It’s been a busy month here, but that hasn’t stopped me from checking out a bunch of DVDs recently, new and old:
The Conversation — Released in 1974, this masterpiece was written and directed by Francis Ford Coppola between The Godfather and The Godfather Part II. Gene Hackman stars as twitchy, secretive surveillance specialist Harry Caul, whose life is up-ended by a seemingly-innocuous conversation that he is hired to record. Confidently directed by Coppola at the height of his abilities, the film is a perfect study of a slow burn as we watch Hackman’s character gradually fall to pieces. This is Hackman’s film, without question, but it’s also fun to see the great John Cazale (Fredo in The Godfather) and an incredibly young Harrison Ford in supporting roles. The film is also notable for the contributions of master editor Walter Murch (American Graffiti, Apocalypse Now) who created an incredible sound-scape that plays with sound and dialogue in some incredibly inventive ways. The bravura opening sequence, in which Caul and his team records the titular conversation, is staggering — like Caul, we attempt to follow the couple and their conversation, but keep getting distracted by people talking, music playing, and a myriad of other background noises, with the conversation itself flittering in and out of our perception. It’s really quite astonishing. Everybody loves The Godfather these days, but I feel that The Conversation is a film that has fallen out of the popular consciousness. Do yourself a favor and help remedy that by checking out this brilliant film!
Band of Brothers — Speaking of masterpieces, there is this 2001 HBO miniseries executive produced by Steven Spielberg and Tom Hanks. Adapted from the book by Stephen Ambrose, the series follows the men of Easy Company (of the US Army 101st Airborne Division) from their training in 1942 through to the end of the second world war. I have watched this series through four times now since it was released, and each time I watch it I am just as over-come by the power of the story of these extraordinary heroes. The production quality of this mini-series is unbelievable — each episode is really its own mini-movie. The vistas are stunningly beautiful, and the action is gut-wrenchingly intense. There are few movies. let alone TV shows, that are able to stage combat sequences with as much ferocity. Over the ten episodes we follow and grow to love an enormous ensemble of characters: Damian Lewis as Richard Winters, Ron Livingston as Lewis Nixon, Donnie Wahlberg as Carwood Lipton, Scott Grimes as Donald Malarkey, Michael Cudlitz as “Bull” Randleman, James Madio as Frank Perconte, Neal McDonough as “Buck” Compton, Frank John Hughes as “Wild Bill” Guarnere, Peter Youngblood Hills as “Shifty” Powers, Rick Gomez as George Luz, Robin Laing as “Babe” Heffron, Nicholas Aaron as “Popeye” Wynn, Ross McCall as Joseph Liebgott… I am barely scratching the surface. (Just typing out those names gives me a bit of a chill, as I consider the real young men who were so potently depicted by these actors… and also brings a smile to my face as I consider these great characters who I grew to love so much over the course of the series.) Band of Brothers is brutal at times, make no mistake. It is unflinching in its depictions of the horrors of war. But it is also unflinching in its depictions of the remarkable heroism of these men. It is an important work of television, and one of the most compelling mini-series I have ever seen.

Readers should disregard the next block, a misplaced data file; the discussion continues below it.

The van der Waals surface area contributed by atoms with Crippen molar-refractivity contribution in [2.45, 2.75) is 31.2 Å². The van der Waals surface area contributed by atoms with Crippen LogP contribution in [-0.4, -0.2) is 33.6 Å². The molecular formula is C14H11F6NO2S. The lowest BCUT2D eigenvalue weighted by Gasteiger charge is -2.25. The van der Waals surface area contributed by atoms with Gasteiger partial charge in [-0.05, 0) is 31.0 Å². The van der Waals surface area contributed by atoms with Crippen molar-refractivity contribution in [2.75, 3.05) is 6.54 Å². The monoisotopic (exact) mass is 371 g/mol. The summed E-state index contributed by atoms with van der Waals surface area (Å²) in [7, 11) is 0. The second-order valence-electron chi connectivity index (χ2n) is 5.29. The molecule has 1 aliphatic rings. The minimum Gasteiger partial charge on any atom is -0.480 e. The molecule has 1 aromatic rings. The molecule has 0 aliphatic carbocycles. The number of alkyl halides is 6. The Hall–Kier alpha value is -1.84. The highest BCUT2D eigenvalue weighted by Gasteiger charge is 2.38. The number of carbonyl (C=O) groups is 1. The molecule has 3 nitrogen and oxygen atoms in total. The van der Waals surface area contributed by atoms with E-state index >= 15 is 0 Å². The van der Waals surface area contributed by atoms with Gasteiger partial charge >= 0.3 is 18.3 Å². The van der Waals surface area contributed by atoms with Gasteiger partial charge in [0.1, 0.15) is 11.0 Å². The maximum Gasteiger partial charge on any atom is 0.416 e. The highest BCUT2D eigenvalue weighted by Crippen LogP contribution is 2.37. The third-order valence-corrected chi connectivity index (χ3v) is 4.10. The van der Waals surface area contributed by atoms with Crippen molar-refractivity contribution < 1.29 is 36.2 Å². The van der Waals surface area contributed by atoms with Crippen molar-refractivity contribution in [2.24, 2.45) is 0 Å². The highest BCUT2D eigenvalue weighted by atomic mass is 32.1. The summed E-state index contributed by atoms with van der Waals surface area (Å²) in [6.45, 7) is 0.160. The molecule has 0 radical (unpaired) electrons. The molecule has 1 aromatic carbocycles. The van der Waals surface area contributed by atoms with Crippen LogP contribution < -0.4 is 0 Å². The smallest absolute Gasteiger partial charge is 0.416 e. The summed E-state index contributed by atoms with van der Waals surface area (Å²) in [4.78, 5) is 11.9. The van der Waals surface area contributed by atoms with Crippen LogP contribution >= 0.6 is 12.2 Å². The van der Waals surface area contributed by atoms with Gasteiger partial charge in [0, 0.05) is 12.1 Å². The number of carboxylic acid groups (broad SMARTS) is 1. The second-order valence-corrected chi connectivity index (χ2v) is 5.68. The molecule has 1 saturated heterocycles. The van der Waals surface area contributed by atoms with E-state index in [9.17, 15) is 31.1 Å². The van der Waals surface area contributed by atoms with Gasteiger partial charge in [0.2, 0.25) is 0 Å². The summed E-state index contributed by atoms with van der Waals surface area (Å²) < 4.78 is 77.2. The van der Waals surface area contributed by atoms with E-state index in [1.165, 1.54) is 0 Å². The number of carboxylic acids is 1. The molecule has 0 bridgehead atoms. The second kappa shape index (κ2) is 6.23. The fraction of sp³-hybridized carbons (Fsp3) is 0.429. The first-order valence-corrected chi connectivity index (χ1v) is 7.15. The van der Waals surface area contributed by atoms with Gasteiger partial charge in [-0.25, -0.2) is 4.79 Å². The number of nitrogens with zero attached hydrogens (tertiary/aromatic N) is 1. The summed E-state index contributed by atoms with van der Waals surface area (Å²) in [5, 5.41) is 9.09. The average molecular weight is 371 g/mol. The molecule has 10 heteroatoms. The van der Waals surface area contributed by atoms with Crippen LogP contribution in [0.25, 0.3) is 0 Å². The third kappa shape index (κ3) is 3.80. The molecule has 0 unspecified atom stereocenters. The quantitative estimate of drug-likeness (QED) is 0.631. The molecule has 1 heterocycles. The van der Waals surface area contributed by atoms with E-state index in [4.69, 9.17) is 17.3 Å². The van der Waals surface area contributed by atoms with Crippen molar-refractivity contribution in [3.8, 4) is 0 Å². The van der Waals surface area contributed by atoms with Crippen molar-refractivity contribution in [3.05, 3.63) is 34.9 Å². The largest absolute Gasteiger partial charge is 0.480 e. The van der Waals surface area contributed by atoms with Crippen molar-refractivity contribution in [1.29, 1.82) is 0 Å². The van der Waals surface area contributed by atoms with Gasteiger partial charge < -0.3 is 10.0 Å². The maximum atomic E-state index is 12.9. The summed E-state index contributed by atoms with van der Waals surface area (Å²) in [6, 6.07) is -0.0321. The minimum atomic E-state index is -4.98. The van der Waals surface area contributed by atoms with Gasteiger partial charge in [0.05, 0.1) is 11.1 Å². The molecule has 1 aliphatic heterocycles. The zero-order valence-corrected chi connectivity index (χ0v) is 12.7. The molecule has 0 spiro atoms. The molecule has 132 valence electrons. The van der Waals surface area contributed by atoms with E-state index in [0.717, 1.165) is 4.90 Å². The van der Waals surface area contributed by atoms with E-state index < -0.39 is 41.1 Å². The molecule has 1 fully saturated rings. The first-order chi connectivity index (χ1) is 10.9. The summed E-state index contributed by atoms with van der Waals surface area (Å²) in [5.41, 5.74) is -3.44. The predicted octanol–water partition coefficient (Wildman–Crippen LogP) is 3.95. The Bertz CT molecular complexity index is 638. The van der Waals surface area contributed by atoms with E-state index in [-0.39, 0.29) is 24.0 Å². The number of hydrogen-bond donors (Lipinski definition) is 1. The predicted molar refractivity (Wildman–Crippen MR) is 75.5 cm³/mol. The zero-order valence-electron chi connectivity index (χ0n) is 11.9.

High Fidelity — What a marvelous little movie. John Cusack plays Rob, a listless, thirty-something owner of a small record store. When he gets dumped by his girlfriend, he begins a winding self-examination of his life and all of his failed relationships. The central conceit of the film, that it is basically structured as a series of Rob’s musical top-five lists, is inventive and clever. This is one of my favorite Cusack man-boy roles. He’s sort of the “straight-man” here, at least when compared to the two fellows who work with him in his store (played by Jack Black and Todd Louiso), but he’s still plenty messed-up and funny to watch himself. Speaking of Jack Black, this is the film that introduced me (and, I think, a lot of people) to his work. A quick glance at imdb reveals that he had a pretty lengthy filmography prior to appearing in this film, including quite a few things that I’d seen him in (one early episode of The X-Files, Mars Attacks!, and Enemy of the State), but nothing that really left an impact on me until seeing him in this. Black is a manic live-wire here, absolutely hysterical, and he is beautifully contrasted by the quiet, introverted performance of Louiso. Joan Cusack, Tim Robbins, Catherine Zeta-Jones, and Lisa Bonet all shine in supporting roles. (Especially Tim Robbins, who is marvelously bizarre — what the heck is he even doing in this movie??) This is one of those films that I watch every few years, and it’s just as funny every time I see it.
There’s a lot of other fun stuff that I’ve seen recently, including the first season of Mad Men, DC’s new animated Wonder Woman film, and the final Futurama adventure, Into the Wild Green Yonder. I look forward to telling you all about them next week! See you then.